We Need to See Her: How the Juvenile Justice System Sets Our Girls Up for Failure

by Liz Alexander

See Her.

As we continue to grieve the lives of Black women and girls who are murdered by state and systemic violence as well as confront the invisibility and marginalization of those lives in larger discourse, black and brown girls are being silently swallowed up by the juvenile justice system.

Girls are the fastest growing population in the juvenile justice system.

The numbers are even more staggering for girls of color, who are disproportionately impacted by juvenile incarceration, when compared to their white counterparts. African American girls, for example, comprise of 33.2 percent of the juvenile justice system but only make up 14 percent of the national population. In a newly released report entitled “The Sexual Abuse to Prison Pipeline: The Girl’s Story,” this disproportionality was not found to be attributed to an increase of criminal activity or violence among girls but was instead found to be a result of “an aggressive enforcement of non-serious offenses that are rooted in the experience of abuse and trauma” as well as racialized and gendered policies.

In fact, incarcerated girls in general, were found to overwhelmingly experience trauma, poor health, family conflict, and residential instability. According to the report, in general, girls were more likely to report being the victim of violence. Among a sample of female juvenile offenders, 74% reported being hurt or in danger of being hurt, 60% reported being raped or in danger of being raped and 76% reported witnessing someone being severely injured or killed.

Additionally, incarcerated girls reported experiencing significant levels of physical punishment, sexual abuse and high levels of psychological distress; with higher percentages of abuse being reported amongst girls of color. In their 2005 report entitled “Detention Reform and Girls: Challenges and Solutions,” the Annie E. Casey Foundation (AECF) found that there is an over reliance on the juvenile justice system to deal with “troubled and traumatized children.”

Simply put, girls are being criminalized for their victimization.

Overall, in general, girls are more likely to be detained for non-serious offenses. Girls were found to have higher rates of incarceration for technical violations such as missing a meeting with a probation officer and status offenses, also known as crimes committed by youth, such as running away. Less than 10% of girls were reported to be arrested for committing violent crimes.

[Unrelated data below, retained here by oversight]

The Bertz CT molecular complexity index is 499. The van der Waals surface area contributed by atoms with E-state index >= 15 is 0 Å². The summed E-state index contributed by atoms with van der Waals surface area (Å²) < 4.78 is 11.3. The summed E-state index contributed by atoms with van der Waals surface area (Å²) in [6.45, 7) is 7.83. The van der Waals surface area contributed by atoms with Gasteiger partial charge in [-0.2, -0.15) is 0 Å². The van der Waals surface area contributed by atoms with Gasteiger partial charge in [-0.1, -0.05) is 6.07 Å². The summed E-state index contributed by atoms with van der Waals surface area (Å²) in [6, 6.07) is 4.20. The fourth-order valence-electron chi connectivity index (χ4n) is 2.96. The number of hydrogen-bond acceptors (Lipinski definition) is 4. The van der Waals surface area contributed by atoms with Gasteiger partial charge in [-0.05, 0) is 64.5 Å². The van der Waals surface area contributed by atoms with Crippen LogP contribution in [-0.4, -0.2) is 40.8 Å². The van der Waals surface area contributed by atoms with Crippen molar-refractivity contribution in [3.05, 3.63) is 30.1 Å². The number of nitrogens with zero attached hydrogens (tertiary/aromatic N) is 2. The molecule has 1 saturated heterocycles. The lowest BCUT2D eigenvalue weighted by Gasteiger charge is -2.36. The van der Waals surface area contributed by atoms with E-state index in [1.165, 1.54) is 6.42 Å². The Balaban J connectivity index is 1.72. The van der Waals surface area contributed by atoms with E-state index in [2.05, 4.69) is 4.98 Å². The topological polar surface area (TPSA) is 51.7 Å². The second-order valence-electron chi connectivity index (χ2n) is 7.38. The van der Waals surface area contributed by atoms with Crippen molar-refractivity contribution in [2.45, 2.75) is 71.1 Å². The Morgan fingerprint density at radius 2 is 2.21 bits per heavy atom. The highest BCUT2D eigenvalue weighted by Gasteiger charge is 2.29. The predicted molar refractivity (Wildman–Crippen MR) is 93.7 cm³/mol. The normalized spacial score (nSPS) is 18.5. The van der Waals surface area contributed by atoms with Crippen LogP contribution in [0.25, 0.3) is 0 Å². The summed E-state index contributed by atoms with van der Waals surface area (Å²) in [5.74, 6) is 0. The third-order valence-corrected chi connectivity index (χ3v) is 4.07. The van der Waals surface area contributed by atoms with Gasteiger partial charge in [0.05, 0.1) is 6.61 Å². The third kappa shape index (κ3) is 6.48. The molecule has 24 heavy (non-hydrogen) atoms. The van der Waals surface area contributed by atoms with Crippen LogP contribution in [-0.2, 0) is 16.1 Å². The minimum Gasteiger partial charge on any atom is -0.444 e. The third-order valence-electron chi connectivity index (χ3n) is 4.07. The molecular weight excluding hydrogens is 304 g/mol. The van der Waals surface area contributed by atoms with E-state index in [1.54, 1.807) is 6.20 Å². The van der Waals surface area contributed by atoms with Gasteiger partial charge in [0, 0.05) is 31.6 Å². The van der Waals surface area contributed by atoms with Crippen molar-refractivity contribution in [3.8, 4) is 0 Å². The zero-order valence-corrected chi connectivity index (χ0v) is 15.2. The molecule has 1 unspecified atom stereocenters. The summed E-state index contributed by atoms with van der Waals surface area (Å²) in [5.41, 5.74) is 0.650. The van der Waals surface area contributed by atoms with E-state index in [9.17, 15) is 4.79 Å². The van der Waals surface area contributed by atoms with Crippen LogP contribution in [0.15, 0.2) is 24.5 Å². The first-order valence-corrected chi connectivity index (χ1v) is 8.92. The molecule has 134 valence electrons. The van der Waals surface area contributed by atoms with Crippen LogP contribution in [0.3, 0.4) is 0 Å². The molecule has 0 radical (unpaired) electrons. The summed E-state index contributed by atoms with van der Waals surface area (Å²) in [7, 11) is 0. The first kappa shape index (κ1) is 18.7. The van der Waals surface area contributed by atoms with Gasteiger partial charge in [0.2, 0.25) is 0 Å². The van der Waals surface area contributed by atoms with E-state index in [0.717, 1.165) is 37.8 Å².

Our girls are in crisis. And they have fallen victim to a punitive juvenile justice system that is incapable of meeting their needs; often resulting in further victimization and high rates of recidivism, making it difficult to successfully transition back into community. In order to effectively address the unique challenges of girls in the justice system as well as ensure a successful transition back into society post release, there needs to be a multi-tiered system of support grounded in prevention, intervention and community based diversion programs as well as trauma informed rehabilitative spaces. It is also crucial that girls are empowered.

This need for empowerment has prompted me along with other girl advocates, to host panels entitled “Girl Magic: Igniting the Power Within,” where we identify self definition, self love, self care and sisterhood as tools of power, with populations of vulnerable girls. Recently we had the opportunity to talk with girls in the Close To Home program, a program that allows justice involved youth to serve their sentences is community rather than in detention.

As we engaged these youth, the youngest of them age 14, it was apparent that these girls were relegated to the margins; that these girls were overlooked; that these girls were violated; that these girls were sacrificed; that these girls were subjected to juvenile justice policies with harmful racial and gendered consequences. But it was also apparent that these girls were resilient; that these girls were brilliant; that these girls were wise; that these girls had an indomitable will to live; and that these girls, our girls, were sacred.

We “saw” them.
We believed them.
We affirmed their existence.

And they were beautiful.

For more information about how to support girls in the juvenile justice system, please visit the National Crittenton Foundation to explore ways to get involved.

Photo: Shutterstock

Liz Alexander is an urgent, connected and responsible woman. She is a womanist social worker, writer and founder of She Dreams of Freedom (SDF), a project that uses media to raise awareness about the plight of girls in the juvenile justice. Liz is a regular contributor for For Harriet as well as the Juvenile Justice Information Exchange (JJIE). She writes on themes of trauma, healing, spirituality and social justice. Follow her on twitter @radicalwholenes.

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